In essence Ireland has tried to do the right thing with her public finances which to be fair in general has been Irish policy for some time as I illustrate in my article. However the size of the banking sector to her economy was and indeed is a risk. As the performance in the banking sector has deteriorated due to ever more bad property loans and it looks like there are more disappointments to come this questions Ireland’s ability to pay as we go forward.Having guaranteed the banks in various ways and recently extended part of such schemes my point is that the problems are mounting and Ireland can only reasonably afford so much.
      So right here and now Ireland is not bankrupt but the numbers are turning against her and for her to get out of this on her own then she needs an ever more favourable wind so to speak. One way of getting cheaper financing is to go to the EU/IMF/EFSF…..Such cheaper financing woud help the numbers going forwards and would help to give her a breathing space.

  4. But will the EU be so generous. How will German voters react to paying for Irish citizens? It was a struggle last time to get the money for the Greeks.
    What is Bank of Ireland doing by moving to UK? Trying to lower the guarantees of 100,000 Euro to the UK standard £50k, on their UK Post office financial accounts?

    • Hi cityunslicker and welcome to my blog.
      As to the EU well it made available 60 billion Euros from its own funds and then the Euro nations put together a Special Purpose Vehicle or EFSF of 440 billion Euros. Having put this theoretical firepower together I think that their commitment to the Euro project will mean they will use it if they consider it necessary. So this time around they do not need explicit individual assent like last time when countries individually approved aid for Greece. This saves embarassments like Slovakia voting no for instance. It also saves asking German voters or their representatives which I tend to agree was probably wise from the point of view of a Eurocrat.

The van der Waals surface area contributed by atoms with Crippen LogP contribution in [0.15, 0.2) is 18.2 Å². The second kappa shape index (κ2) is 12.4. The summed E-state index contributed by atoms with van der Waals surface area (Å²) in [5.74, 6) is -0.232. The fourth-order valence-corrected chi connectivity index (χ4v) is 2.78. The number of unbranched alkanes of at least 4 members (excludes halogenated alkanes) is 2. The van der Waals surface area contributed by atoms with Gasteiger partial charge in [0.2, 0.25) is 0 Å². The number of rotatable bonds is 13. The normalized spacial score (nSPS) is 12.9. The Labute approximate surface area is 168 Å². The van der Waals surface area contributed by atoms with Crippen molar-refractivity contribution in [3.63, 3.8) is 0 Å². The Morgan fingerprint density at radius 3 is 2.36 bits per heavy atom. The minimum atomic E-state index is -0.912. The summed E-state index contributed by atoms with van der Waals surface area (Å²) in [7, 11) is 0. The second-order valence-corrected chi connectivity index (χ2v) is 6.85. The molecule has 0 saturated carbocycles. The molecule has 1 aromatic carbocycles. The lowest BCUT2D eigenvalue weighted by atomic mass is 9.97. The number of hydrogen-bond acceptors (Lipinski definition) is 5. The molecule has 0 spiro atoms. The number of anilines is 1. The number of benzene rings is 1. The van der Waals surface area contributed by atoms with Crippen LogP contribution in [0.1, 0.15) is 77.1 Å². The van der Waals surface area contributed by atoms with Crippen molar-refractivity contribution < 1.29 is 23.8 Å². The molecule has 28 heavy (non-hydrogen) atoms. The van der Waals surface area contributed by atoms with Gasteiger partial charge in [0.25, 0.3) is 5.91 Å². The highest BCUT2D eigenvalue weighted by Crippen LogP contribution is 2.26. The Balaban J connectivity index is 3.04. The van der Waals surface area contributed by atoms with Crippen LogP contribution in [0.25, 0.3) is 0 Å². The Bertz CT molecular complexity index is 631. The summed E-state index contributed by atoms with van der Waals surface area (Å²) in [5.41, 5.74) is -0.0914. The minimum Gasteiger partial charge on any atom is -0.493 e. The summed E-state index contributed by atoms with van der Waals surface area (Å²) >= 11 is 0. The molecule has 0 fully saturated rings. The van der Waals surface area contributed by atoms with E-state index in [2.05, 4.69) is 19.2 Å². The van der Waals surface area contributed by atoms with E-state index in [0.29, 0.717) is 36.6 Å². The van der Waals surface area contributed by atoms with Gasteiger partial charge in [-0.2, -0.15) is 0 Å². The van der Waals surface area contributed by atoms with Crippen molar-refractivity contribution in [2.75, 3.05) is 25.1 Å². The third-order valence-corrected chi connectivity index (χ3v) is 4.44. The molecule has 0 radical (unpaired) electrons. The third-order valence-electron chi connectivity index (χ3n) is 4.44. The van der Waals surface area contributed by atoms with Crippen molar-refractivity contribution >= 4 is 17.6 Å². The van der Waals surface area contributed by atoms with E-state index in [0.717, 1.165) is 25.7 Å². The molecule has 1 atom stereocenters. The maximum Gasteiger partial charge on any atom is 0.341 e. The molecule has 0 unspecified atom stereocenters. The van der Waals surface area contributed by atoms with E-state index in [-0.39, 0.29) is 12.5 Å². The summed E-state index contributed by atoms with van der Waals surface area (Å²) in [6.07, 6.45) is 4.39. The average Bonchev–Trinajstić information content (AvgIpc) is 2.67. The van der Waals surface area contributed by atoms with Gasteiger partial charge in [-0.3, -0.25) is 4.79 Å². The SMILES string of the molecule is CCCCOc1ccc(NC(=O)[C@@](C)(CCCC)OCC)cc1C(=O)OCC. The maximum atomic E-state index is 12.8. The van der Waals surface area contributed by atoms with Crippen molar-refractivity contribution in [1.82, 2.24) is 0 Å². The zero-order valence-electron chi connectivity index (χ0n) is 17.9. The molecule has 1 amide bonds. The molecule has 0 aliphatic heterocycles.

The issues with this are as follows. Should Ireland and/or Portugal ask for aid there is the problem of the aid they have promised Greece much of which is yet to be paid. If I remember rightly about the agreement others have to take up the slack and at current yield levels they are probably already in that position or close to it. As to the EFSF then everyone will have to agree to whatever country that asks for help to be omitted from the list of contributors. Then it will have to issue its own bonds to pay for the aid.

      So its unwieldy and has lots of potential problems to my mind with the bond issuance. At what point the German taxpayer will realise that they are the main bankrollers of this is hard to predict. As we stand now after Greece’s exclusion Germany is responsible for 27.92% of the EFSF. Once the bonds are issued I think they may well wonder if they are on the hook for more than that.

      The IMF promised to provide 1/3 rd of funds and in the shorter-term could step in whilst the EFSF sorts itself out. A bonus their for the German taxpayer is their share is much lower…

    • Hi Mr.K
      I did see that headline and it was somewhat over-dramatic I think. The days price action in Irish government bonds would be an odd pattern for a rescue! The ECB did buy in small amounts and then retreated to the sidelines in what was a confused pattern of intervention . As Ireland is a small market it could easily step up and squeeze the market. Perhaps the sort of theories I have been espousing are hitting home and the ECB is now thinking of exit strategies before it enters into things but more likely perhaps a bit of Friday afternoon torpor…

      Anyway as things stand the Emerald Isle certainly has not been rescued.

  5. Couple of points –

    – Whats this about BoI ‘moving’ to the UK?

    – The Irish problem could be solved by cutting the bloated, obscene and grotesque public wage bill. 30-40% is needed but the govt have not cut anything because these workers are their prime constituency.

    – David McWilliams is the only one who has called this crisis correctly at almost every point. His latest article makes for grim reading. Capital flight/controls anyone?

    • Hi passing-by

      I have made my comments on the Croke Park Agreement in my article of today.

      As to Bank of Ireland there is much yet too happen as indeed you could say about many of the Irish banks. I was always troubled by the way they provided products for the Post Office. Not because I have anything against Ireland but because the Post Office traded on British advertising which for a time used Roger Moore to emphasise this. Whereas many of the savings/investment products came under an Irish banner and Irish protection…